Friday, May 30, 2014

King of the Zombies (1941)

Note:  This review was originally posted to my Epinions account.

Some movies are bad.  Some are so bad that it becomes their main attraction.  You know a movie is going to be well beyond bad when most of the reviews list the short running time as an asset.  I don’t know if King of the Zombies was that bad, but it came pretty close.

The movie starts with three men in a plane.   James “Mac” McCarthy is the pilot.  It’s his charge to fly Bill Summers and Jefferson “Jeff” Jackson over the Caribbean.  (Exactly where, I’m not sure.)  Jeff asks if this is the area where Admiral Arthur Wainwright’s plane went down, to which the answer is yes.  Mac is lost, but is able to pick up some sort of radio transmission.  They follow it and end up crashing on a jungle island.

In the middle of this jungle island is a mansion that looks more out of place than it sounds.  They knock and enter the mansion, which they initially assume to be empty.  They’re soon greeted by Dr. Miklos Sangre, who invites them to stay until they can either repair the plane or call for help.  He seems harmless enough so they agree.  Mac and Bill, both being white, are given rooms upstairs.  Jeff, being black, is told that he can stay in the servants’ quarters.  (Keep in mind that the movie was released in 1941.)

Jeff is almost immediately told about the local zombie population.  When Samantha, the maid, is able to produce zombies on cue, Jeff immediately runs up and tells Mac and Bill about what he saw.  Sangre reassures them that they’re not really zombies, but that does nothing to reassure Jeff.  Mac and Bill are finally convinced when they find an earring in their room.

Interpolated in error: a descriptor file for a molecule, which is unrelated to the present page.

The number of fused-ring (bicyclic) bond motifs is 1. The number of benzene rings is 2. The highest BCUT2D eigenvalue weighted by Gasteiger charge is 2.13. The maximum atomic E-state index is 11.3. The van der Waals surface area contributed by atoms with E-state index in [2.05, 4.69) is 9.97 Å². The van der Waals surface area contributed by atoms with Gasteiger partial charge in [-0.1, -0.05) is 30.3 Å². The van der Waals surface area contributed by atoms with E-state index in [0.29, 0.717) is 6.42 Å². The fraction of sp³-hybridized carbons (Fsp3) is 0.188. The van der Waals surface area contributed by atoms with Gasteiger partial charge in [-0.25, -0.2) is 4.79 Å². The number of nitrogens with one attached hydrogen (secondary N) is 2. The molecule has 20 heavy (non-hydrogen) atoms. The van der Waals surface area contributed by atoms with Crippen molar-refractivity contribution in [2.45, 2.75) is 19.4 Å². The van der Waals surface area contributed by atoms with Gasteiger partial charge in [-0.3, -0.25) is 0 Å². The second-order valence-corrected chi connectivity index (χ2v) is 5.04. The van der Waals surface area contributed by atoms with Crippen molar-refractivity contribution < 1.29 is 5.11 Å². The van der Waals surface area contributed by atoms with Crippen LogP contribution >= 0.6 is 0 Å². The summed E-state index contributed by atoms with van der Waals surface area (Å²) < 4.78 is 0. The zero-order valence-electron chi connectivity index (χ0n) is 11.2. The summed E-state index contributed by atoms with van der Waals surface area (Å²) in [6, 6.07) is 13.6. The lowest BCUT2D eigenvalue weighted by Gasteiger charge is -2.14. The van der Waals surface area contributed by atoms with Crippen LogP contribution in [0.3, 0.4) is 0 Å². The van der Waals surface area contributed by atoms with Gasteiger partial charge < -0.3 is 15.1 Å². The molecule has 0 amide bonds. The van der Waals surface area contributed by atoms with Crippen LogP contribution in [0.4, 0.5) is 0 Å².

Admiral Wainwright is actually on the island and Sangre is a spy.  Sangre is trying to use some sort of hypnosis to transfer memory from one person to another so that he can steal secrets and pass them along to the enemy.  (This also implies that the zombies aren’t really undead, but it’s not mentioned what happens to them at the end of the movie.)

In terms of scariness, the movie is lame by today’s standards.  The zombies don’t attack anyone.  They don’t even groan for brains.  I think that there may have been more strict decency standards.  Consider that there’s no bad language, sex, innuendo or nudity of any kind.  There’s very little violence and what violence there is tends to be very mild.  The only warning I would have for small children is the whole hypnosis/zombie aspect.  Some children might have a problem understanding it.

Another sign of the times was the racial aspect of the movie.  Sangre makes no attempt to apologize for having Jeff sleep in the servants’ quarters.  When he offers drinks to Mac and Bill, Jeff reaches to take the third glass.  Sangre denies him and takes the third glass for himself.  Jeff (and many of the other black characters) tend to talk with stereotypical accents.

It’s one of those movies you don’t have to think about and are probably better off for it.  I mean, who builds a mansion/castle/whatever in the middle of a tropical jungle?   There isn’t even a driveway or a walkway or anything.  It’s just trees right in front of the main door.  If you can get past the racial overtones, it ends up being a very silly movie.  I’m afraid I can’t give it more than one star, though.

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